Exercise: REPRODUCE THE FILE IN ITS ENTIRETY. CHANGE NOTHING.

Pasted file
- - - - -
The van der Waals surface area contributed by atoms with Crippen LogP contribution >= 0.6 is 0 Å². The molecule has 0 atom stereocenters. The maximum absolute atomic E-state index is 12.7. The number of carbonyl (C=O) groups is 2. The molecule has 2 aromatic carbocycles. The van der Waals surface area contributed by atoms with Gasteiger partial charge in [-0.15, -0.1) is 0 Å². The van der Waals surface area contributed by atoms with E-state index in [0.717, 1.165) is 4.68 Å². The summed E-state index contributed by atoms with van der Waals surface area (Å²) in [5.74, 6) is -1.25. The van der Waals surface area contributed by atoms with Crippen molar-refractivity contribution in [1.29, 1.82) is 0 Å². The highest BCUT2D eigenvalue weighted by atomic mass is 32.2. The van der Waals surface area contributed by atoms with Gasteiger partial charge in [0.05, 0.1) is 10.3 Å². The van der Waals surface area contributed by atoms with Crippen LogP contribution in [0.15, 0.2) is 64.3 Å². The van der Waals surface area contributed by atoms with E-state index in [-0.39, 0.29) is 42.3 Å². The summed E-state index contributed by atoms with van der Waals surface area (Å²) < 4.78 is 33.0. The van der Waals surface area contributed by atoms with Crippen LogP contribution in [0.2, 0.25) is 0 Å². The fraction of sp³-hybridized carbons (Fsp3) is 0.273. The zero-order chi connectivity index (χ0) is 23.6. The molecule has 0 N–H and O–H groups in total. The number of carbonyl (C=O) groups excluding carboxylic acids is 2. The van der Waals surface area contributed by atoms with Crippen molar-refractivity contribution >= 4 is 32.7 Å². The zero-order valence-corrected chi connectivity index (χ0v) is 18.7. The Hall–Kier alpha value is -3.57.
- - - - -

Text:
The van der Waals surface area contributed by atoms with Crippen LogP contribution >= 0.6 is 0 Å². The molecule has 0 atom stereocenters. The maximum absolute atomic E-state index is 12.7. The number of carbonyl (C=O) groups is 2. The molecule has 2 aromatic carbocycles. The van der Waals surface area contributed by atoms with Gasteiger partial charge in [-0.15, -0.1) is 0 Å². The van der Waals surface area contributed by atoms with E-state index in [0.717, 1.165) is 4.68 Å². The summed E-state index contributed by atoms with van der Waals surface area (Å²) in [5.74, 6) is -1.25. The van der Waals surface area contributed by atoms with Crippen molar-refractivity contribution in [1.29, 1.82) is 0 Å². The highest BCUT2D eigenvalue weighted by atomic mass is 32.2. The van der Waals surface area contributed by atoms with Gasteiger partial charge in [0.05, 0.1) is 10.3 Å². The van der Waals surface area contributed by atoms with Crippen LogP contribution in [0.15, 0.2) is 64.3 Å². The van der Waals surface area contributed by atoms with E-state index in [-0.39, 0.29) is 42.3 Å². The summed E-state index contributed by atoms with van der Waals surface area (Å²) < 4.78 is 33.0. The van der Waals surface area contributed by atoms with Crippen LogP contribution in [0.2, 0.25) is 0 Å². The fraction of sp³-hybridized carbons (Fsp3) is 0.273. The zero-order chi connectivity index (χ0) is 23.6. The molecule has 0 N–H and O–H groups in total. The number of carbonyl (C=O) groups excluding carboxylic acids is 2. The van der Waals surface area contributed by atoms with Crippen molar-refractivity contribution >= 4 is 32.7 Å². The zero-order valence-corrected chi connectivity index (χ0v) is 18.7. The Hall–Kier alpha value is -3.57.